Franco Serpieri (George Lazenby) is a famous sculptor living in Venice who has to put his swinging personal life on hold when his young daughter Roberta (Nicoletta Elmi) comes for a visit. One night, while Franco is distracted by a lady friend, Roberta is kidnapped and later found dead, leaving Franco and his estranged wife Elizabeth (Anita Strindberg) distraught. In his grief, Franco pursues the killer, only to uncover a sordid web of drugs, sex, and blackmail. Could the killer be someone from his circle of friends? Or perhaps it's the ironically-named Bonaiuti (José Quaglio), a rich and secretive libertine with decadent tastes? And what is the connection to similar murders that occurred years before? As more people involved in the mystery are murdered, Franco must race to find the killer.

Who Saw Her Die? isn't a great giallo, but the shadowy, misty Venetian setting adds atmosphere that does a lot of the heavy lifting. Ennio Morricone's score, characterized by a sinister childrens' chorus, also adds to the creepy factor. Despite all the atmosphere, the movie winds up with a highly unsatisfying ending which doesn't adequately tie up all the loose ends and offers no motive for most of the murders. There's also a little twist tacked on as an obvious afterthought. Possibly the result of angry test audiences.

  • It's impossible not to make connections between Who Saw Her Die? and Nicholas Roeg's Don't Look Now, which came out a year later. Both feature a foreign couple in Venice mourning the death of a small child while a murderer strikes nearby and both include weird, emotional grownup scenes.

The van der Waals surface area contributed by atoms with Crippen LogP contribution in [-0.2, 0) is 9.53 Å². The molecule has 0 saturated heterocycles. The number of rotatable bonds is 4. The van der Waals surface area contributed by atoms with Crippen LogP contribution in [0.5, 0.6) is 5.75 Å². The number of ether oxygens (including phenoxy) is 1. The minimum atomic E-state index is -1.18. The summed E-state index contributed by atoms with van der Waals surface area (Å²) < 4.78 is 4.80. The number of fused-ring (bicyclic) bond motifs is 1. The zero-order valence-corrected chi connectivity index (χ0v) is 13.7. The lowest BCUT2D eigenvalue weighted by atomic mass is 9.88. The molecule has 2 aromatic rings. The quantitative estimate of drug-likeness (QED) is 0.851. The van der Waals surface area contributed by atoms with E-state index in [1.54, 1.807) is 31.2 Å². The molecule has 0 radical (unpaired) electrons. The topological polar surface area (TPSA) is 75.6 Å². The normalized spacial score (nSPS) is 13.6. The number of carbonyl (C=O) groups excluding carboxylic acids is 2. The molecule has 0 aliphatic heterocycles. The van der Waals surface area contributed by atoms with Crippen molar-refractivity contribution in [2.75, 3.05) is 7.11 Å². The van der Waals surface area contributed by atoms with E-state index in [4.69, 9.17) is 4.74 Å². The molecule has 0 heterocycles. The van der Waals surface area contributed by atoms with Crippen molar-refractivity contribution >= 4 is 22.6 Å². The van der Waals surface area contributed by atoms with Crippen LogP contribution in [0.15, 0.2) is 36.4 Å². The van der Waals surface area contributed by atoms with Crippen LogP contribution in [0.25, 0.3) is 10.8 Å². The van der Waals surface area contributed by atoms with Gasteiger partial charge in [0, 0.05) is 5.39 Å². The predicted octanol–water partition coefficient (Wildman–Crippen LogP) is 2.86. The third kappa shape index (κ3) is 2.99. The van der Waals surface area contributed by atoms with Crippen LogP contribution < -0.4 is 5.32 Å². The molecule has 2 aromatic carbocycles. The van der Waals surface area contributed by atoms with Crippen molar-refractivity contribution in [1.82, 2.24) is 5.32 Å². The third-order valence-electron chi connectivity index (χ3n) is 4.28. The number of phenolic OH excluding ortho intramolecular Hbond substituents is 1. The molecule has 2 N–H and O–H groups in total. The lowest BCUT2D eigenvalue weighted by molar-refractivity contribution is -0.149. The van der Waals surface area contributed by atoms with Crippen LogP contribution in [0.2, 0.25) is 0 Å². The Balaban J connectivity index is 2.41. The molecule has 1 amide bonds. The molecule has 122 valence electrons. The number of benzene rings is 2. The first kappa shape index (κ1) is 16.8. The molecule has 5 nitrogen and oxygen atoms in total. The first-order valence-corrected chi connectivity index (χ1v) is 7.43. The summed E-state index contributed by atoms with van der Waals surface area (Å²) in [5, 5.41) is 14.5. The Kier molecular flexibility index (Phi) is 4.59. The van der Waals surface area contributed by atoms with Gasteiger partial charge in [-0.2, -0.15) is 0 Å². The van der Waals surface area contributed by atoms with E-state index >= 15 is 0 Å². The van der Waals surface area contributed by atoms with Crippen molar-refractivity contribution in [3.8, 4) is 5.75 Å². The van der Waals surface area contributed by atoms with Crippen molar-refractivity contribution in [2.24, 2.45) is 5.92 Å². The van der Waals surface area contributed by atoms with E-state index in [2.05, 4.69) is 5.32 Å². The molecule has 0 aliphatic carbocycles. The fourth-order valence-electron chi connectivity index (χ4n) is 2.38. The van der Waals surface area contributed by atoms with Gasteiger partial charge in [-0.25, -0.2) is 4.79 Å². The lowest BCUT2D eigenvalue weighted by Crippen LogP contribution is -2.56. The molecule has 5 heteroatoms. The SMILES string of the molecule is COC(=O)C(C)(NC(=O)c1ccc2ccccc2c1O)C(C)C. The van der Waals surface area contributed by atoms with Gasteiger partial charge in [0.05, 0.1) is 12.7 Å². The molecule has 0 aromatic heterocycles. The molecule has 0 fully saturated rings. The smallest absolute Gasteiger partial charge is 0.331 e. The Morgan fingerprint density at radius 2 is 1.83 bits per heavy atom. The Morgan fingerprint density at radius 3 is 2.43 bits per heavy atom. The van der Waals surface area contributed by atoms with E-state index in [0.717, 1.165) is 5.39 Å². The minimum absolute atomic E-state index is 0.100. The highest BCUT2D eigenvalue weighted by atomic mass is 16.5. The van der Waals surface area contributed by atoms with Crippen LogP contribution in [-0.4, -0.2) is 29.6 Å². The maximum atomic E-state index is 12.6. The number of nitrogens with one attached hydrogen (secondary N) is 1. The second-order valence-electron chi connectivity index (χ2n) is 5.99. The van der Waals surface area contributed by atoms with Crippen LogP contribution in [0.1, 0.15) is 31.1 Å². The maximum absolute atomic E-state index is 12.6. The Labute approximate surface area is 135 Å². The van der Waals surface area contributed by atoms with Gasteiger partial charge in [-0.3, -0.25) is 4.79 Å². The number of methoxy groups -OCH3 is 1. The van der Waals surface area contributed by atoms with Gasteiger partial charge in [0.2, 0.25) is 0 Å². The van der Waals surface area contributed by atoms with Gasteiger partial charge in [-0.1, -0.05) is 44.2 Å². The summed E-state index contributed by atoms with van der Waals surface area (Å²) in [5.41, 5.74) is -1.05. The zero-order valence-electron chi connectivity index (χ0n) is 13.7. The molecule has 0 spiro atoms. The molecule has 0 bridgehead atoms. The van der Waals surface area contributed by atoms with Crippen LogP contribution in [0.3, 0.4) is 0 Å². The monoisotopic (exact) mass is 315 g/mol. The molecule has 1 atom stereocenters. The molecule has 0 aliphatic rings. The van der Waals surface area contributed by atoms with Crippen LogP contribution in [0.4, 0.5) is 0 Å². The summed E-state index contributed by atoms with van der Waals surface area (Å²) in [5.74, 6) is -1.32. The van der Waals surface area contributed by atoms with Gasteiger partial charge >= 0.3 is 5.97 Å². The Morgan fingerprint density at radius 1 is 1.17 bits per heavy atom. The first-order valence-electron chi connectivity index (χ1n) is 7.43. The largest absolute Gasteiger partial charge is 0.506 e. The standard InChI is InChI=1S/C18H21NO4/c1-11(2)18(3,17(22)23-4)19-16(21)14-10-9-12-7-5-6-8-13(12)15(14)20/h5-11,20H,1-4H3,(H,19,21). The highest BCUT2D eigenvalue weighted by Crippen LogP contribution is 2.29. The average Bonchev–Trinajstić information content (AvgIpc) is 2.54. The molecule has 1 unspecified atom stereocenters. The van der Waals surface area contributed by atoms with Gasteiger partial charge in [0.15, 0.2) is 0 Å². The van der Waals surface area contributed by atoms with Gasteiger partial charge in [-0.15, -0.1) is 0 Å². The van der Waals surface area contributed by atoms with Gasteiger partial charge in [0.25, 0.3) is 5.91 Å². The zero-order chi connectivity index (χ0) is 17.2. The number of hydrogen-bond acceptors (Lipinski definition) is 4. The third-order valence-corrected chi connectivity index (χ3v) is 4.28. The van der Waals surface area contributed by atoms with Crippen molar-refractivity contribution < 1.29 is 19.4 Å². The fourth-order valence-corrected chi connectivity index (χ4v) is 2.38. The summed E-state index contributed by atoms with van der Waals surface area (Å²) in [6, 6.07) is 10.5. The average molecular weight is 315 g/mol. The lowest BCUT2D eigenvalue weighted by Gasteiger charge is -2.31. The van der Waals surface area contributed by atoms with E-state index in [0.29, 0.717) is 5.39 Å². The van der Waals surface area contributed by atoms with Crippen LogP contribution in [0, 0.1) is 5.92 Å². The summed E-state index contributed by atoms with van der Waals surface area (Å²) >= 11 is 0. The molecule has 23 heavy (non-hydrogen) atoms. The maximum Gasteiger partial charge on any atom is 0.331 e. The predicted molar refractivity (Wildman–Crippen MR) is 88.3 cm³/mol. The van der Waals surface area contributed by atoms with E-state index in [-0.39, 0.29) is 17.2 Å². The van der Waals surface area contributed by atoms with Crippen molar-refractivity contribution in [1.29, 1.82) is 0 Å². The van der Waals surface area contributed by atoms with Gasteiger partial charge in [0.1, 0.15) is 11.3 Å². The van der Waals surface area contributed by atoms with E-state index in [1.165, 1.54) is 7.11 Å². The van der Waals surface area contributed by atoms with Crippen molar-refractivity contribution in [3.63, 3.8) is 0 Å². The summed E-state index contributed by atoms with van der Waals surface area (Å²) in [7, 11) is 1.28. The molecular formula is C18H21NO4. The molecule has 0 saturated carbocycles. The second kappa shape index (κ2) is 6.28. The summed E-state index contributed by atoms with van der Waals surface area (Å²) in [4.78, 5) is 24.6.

• Similarities to Antonio Bido's 1977 giallo The Bloodstained Shadow are also notable: a Venetian setting, an artistic main character, an aristocratic pedophile, and a killer in the same profession who ends up with the exact same fate.
  • Child actress Nicoletta Elmi may look familiar to you. She played a psycho kid in Mario Bava's Bay of Blood and would go on to play another psycho kid in Dario Argento's Deep Red. She was also Ingrid the sinister usherette in Lamberto Bava's horror movie Demons. She has a great creepy smile and you just don't know what's going on behind those eyes.
  • If you know Australian actor George Lazenby for his most famous role as clean-cut James Bond in On Her Majesty's Secret Service, it's shocking to see him here as a lean and lanky artist with long hair, a scraggly mustache, and sideburns.
  • Speaking of James Bond, you may recognize Adolfo Celi (the also-ironically named Serafian) as Largo in Thunderball.
  • One of the murders listed in the body count above occurs off-screen, after the prologue and two years prior to the main action.
What the Hell Am I Watching?

There's a strange scene where Franco questions a reclusive weirdo over a game of ping pong.  The game is meant to liven up the long-winded but necessary exposition. It's  exactly the sort of thing you'd see in an Argento film.

Franco gives 8-year-old Roberta wine with dinner. Between that and losing her on the streets, this guy is not in the running for Father Of the Year.

The creepy, gleeful look on Elizabeth's face when the killer is set on fire and jumps out a window is as haunting as the death itself.

If you know anything about giallo movies, you'll be able to guess the identity of the killer within 12 minutes.

Fashion Moment

The movie takes place in the world of jet-setting artists and Ginerva (Dominique Boschero) is clearly the most fashionable character.  A chilly autumn in Venice? Time to break out the miniskirts. I especially love her cool "handshake" belt buckle.

That belt buckle was used as a stylistic reference point in the 2009 giallo homage Amer.

The Iguana With the Tongue of Fire

The Iguana With the Tongue of Fire

"The murderer has done a perfect job. A specialist, I'd say... like me."